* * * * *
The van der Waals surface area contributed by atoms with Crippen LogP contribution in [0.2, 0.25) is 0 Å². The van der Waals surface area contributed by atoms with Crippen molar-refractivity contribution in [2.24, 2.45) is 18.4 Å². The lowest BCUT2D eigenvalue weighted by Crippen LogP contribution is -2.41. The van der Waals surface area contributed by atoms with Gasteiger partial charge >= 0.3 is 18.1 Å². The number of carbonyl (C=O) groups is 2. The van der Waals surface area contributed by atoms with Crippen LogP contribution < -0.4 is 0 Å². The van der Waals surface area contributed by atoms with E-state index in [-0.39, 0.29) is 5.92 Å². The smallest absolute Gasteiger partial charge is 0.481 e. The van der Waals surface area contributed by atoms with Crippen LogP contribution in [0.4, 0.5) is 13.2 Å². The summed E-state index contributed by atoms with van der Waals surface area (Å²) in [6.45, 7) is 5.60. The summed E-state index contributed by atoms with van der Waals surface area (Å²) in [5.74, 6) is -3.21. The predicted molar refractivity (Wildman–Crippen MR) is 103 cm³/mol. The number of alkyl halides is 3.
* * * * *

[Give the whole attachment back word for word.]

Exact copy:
The van der Waals surface area contributed by atoms with Crippen LogP contribution in [0.2, 0.25) is 0 Å². The van der Waals surface area contributed by atoms with Crippen molar-refractivity contribution in [2.24, 2.45) is 18.4 Å². The lowest BCUT2D eigenvalue weighted by Crippen LogP contribution is -2.41. The van der Waals surface area contributed by atoms with Gasteiger partial charge >= 0.3 is 18.1 Å². The number of carbonyl (C=O) groups is 2. The van der Waals surface area contributed by atoms with Crippen LogP contribution < -0.4 is 0 Å². The van der Waals surface area contributed by atoms with E-state index in [-0.39, 0.29) is 5.92 Å². The smallest absolute Gasteiger partial charge is 0.481 e. The van der Waals surface area contributed by atoms with Crippen LogP contribution in [0.4, 0.5) is 13.2 Å². The summed E-state index contributed by atoms with van der Waals surface area (Å²) in [6.45, 7) is 5.60. The summed E-state index contributed by atoms with van der Waals surface area (Å²) in [5.74, 6) is -3.21. The predicted molar refractivity (Wildman–Crippen MR) is 103 cm³/mol. The number of alkyl halides is 3.